When Sony released the Walk-Man and later the Disc-Man, and when Steve Jobs put thousands of songs right in our pockets with the iPod, together they created a personal electronics revolution that has seen communal singing nearly disappear. Rarely anymore do families or dinner parties gather around a piano for a sing along as if it were a Charles Dickens Christmas carol. No more is there a corpus of common tunes that everybody knows. And if the idea of singing comes up, most people, myself included, often retort that we couldn’t carry a tune in a bucket.
Nowadays we are inclined to plug in our earbuds or just leave the signing—which most everybody enjoys—to those who have a talent for it. Certainly, music and song are of utmost value to us today, we just like it at a more private level.
But though this may be true, there do remain a few common tunes in America’s repertoire that we will all still sing, openly and publicly. The national anthem is one. “Take Me Out to the Ball Game” is another. And even more familiar and more widely sung is a little ditty we’ve all known since we were kids: “Happy Birthday to You.” With four simple lines, three of them exactly the same, originating in the United States, but spreading to countless countries, and translated into a host of languages —it just may be the most universally recognized song in the world.
“Happy Birthday to You” actually began as a song with different lyrics, titled, “Good Morning to You.” It was composed in 1893 by two sisters, teachers from Kentucky, Mildred and Patty Hill, who wrote it as a cheery way to start the school day. Early in the 20th century, someone thought up the “Happy Birthday” version that became an instant classic. Until last fall, the song was under copyright, which meant it was proprietary and private, and was held by Warner/Chappell Music, who bought the rights from the original publisher, which meant that the music company held the rights to both “Good Morning to You” as well as “Happy Birthday to You.”
Consequently the music company raked in royalties from anyone who used the song in a commercial setting: film studios, radio and TV stations, other music companies. However, all this abruptly ended in September of 2015, when a Judge in the U.S. District Court in Los Angeles invalidated the copyright. The judge decided the two songs were different and Warner/Chappell should never have been permitted to transfer the “Good Morning to All” copyright to the birthday version. And because of that ruling, the “Happy Birthday” song is now public domain—it belongs to the ages.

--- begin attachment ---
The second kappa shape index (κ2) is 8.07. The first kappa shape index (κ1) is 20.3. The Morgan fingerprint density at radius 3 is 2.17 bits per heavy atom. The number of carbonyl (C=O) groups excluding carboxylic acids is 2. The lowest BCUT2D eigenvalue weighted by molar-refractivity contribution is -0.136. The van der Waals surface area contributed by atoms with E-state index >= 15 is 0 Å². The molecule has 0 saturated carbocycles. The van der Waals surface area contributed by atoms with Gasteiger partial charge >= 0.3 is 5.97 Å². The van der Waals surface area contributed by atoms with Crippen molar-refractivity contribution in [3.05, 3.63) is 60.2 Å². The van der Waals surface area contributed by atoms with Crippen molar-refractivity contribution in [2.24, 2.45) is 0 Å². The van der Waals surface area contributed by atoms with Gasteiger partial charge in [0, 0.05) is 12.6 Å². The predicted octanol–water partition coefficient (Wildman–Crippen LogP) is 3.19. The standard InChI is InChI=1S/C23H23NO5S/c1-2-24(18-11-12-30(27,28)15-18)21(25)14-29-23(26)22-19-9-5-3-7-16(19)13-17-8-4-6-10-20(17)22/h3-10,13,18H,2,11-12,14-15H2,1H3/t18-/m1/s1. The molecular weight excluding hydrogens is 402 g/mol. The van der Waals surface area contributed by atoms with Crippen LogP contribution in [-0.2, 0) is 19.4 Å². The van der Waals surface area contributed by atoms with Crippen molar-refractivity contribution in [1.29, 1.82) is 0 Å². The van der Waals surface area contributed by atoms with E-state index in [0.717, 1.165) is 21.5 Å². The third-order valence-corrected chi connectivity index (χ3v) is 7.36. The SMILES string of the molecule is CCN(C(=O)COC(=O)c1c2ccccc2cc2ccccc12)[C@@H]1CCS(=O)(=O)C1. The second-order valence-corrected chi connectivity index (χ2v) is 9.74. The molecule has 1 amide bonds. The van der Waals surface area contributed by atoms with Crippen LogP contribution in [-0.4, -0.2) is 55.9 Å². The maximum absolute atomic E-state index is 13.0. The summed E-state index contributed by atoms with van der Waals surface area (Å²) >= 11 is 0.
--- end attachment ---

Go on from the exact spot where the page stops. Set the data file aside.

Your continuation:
Pentecost is the day the church of Jesus Christ entered the public domain, and it’s today that we can also say to the church, “Happy birthday to you!”
Until Jesus’ little band of disciples experienced the descending dove, the tongues of fire and the babble of ecstatic voices, they weren’t ready for prime time. Their faith was proprietary and private. After those remarkable events, however, their old song suddenly became new. After the dove descended their lives were refocused. After the tongues of fire, their mission was clear. After the different languages interpreted, their voices were set. They were to be a public body. They were all to belong to the ages.
Pentecost is the third biggest celebration of the Christian year, but it runs far behind Christmas and Easter in popularity. In the case of the other two holidays, secular culture has embraced the religious feast. There’s secular Christmas, with its blatant consumerism and secular Easter which is nothing more than a rite of spring—and both are just an excuse to over indulge in sweets.
No one has trouble finding decorations and greeting cards for secular Christmas or secular Easter, all featuring the familiar mascots of the holidays, Santa and the Easter Bunny. Those symbolic figures have high name-recognition, even among people who’ve never stepped foot into a church. But have you ever seen a rack of Pentecost cards at Wal-Greens? Have you ever savored a special candy that commemorates Pentecost? Have you ever baked Pentecost cookies, given a Pentecost gift, gone on a Pentecost hunt of any kind? The Church rallies to “Keep Christ in Christmas”, but there’s never a call to “Keep the Holy Spirit in Pentecost” because nobody’s trying to hijack the rights to this holiday. Pentecost is ours alone. But unfortunately even Christians often just leave Pentecost alone. Except for Pastors. We love Pentecost. It is a rich feast for us preachers. The Pentecost story in Acts 2 offers a host of possible sermon angles, including…
The significance of the Holy Spirit as wind— that essential breath that is the very life-force itself…
There’s the Spirit as fire, a vital force whose very nature is to consume and transform all that goes before it…
There’s God breaking down the barriers between nations and cultures when the disciples are miraculously given the gift of comprehending other languages…
There’s the scorn heaped on those who encounter the living God, but are dismissed by scoffers who charge that “They are filled with new wine!”…
There’s the Holy Spirit lighting a fire under the disciples, and how, at that precise point in history, there was a unique mix of combustibles that caused the church to explode into the Roman Empire— eventually burning its way into the very palace of the Caesars.
There’s so much for a preacher to preach on, on Pentecost, but perhaps the most important is the miracle of Pentecost and the fact that the Pentecost miracle could easily not have happened at all. And while thankfully it did, the danger remains that it all might still fade away, the miracle will go unnoticed, or worse—people will notice that it all goes public, but the people will be indifferent to it.
Pentecost is the birthday of the church—the third biggest celebration of the Christian year—but Christians barely recognize it. It’s time for that to change.
After Jesus’ crucifixion, the disciples scattered out of fear. Fortunately the good news of Easter gathered them back together to enjoy a few brief weeks of wonder in the presence of their risen Lord. But what about after the ascension? What next?